Two new books by Central Coast natives take a personal approach to the past.
“Dune Child,” by Ella Thorp Ellis, recalls a childhood spent in the Oceano Dunes, while Clark Colahan’s “On the Banks of San Simeon Creek: Pioneers of San Simeon” delves into an ancestor’s connection to the region. In both cases, the authors demonstrate a heartfelt interest in the history of San Luis Obispo County and its inhabitants.
Here’s a closer look:
As a child growing up in the Oceano Dunes during the Great Depression, Ella Thorp Ellis rubbed elbows with such notables as Upton Sinclair, John Steinbeck and Edward Weston.
Her fascinating memoir details her time spent living among the Dunites at Moy Mell, a tiny, tightknit community of artists, authors and free spirits. Thorp moved there with her beautiful but troubled mother, Marion, and her father, Dunham, a former Hollywood agent who became editor of the influential literary arts magazine Dune Forum.
“Dune Child” opens in 1933, just before Ellis’s fifth birthday.
Over the next new years, young Ella overcomes an early bout with polio, faces childhood bullies and attends school while living with Dr. Rudy Gerber and his family in Oceano. Through her eyes, we observe her mother’s worsening mental illness and her parents’ crumbling marriage.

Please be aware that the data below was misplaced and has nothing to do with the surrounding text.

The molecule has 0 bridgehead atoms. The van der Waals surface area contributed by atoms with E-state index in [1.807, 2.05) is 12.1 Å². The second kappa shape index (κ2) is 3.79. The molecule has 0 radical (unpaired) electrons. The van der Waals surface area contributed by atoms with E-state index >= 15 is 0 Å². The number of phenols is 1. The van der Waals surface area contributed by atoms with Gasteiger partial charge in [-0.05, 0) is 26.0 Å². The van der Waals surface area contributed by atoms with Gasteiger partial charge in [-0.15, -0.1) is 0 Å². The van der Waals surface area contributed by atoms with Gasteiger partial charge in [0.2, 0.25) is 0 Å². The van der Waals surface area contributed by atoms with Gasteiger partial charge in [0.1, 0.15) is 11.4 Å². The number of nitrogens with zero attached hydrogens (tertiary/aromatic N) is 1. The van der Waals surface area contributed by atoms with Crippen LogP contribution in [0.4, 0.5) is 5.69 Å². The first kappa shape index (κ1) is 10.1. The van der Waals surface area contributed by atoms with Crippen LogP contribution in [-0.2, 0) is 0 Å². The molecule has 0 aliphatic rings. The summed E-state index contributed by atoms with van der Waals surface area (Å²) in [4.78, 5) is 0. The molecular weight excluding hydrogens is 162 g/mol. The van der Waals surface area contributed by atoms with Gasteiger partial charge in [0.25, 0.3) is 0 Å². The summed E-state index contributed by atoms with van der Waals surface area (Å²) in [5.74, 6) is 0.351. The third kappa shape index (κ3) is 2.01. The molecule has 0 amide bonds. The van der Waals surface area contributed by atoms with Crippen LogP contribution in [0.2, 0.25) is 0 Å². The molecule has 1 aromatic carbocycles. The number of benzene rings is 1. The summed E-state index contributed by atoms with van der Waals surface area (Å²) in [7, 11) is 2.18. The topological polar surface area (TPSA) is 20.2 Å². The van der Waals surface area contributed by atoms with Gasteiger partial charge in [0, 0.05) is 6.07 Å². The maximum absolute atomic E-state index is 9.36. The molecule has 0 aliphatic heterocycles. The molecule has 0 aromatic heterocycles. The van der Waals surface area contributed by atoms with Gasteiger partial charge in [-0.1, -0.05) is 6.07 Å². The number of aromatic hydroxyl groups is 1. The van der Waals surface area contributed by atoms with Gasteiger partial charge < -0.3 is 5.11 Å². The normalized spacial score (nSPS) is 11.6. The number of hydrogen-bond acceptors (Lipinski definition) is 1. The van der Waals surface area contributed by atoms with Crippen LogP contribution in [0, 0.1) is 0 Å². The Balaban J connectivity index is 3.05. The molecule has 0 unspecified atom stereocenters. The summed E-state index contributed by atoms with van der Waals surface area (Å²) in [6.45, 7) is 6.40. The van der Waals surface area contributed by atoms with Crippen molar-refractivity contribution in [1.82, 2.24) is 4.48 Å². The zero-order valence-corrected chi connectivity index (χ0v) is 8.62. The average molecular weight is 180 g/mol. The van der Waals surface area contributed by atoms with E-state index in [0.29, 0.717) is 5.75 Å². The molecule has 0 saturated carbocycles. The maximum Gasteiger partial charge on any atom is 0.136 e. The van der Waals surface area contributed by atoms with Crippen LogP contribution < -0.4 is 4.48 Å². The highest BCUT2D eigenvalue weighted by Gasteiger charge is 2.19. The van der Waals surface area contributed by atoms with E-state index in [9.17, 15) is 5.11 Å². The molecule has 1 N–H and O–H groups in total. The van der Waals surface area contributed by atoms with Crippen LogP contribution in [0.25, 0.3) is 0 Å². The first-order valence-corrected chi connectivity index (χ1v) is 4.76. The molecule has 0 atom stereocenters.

Descriptions of clamming and swimming in the Pacific Ocean are mixed with her memories of encounters with actress Marion Davies, Indian spiritual leader Meher Baba and Gavin Arthur, the grandson of former President Chester A. Arthur. (Ellis also includes several photos.)
“Dune Child” only covers five years of Ellis’ life, but the memoir is so rich with detail and emotion that it seems to span a much greater space.
‘On the Banks of San Simeon Creek: Pioneers of San Simeon’
A new book by Central Coast native Clark Colahan lends insight into the lives of California settlers in the 1860s, chronicling the experiences of his ancestor, Dr. E.A. Clark, through diary entries, letters and other historical documents.
The grandson of a prominent Ohio judge, Clark mined gold in Sierra County and farmed in San Jose before establishing a San Simeon Creek homestead in 1858.
As Colahan’s book shows, Clark and his family had to scrabble to survive — battling disease and drought while dedicating countless hours to such menial chores as mending fences, planting beans and trimming grape vines. Even leisure activities such as trout fishing and berry picking had an air of necessity about them.
Colahan depicts these daily struggles through the words of the settlers themselves, using narrative passages and extensive footnotes to identify prominent pioneers or provide context. His methodical approach can be attributed in part to his role as an emeritus professor of humanities and Spanish at Whitman College in Walla Walla, Wash.
“On the Banks of San Simeon Creek” can be dry at times. However, the book’s reliance on personal narrative makes it auseful tool for history students of all stripes.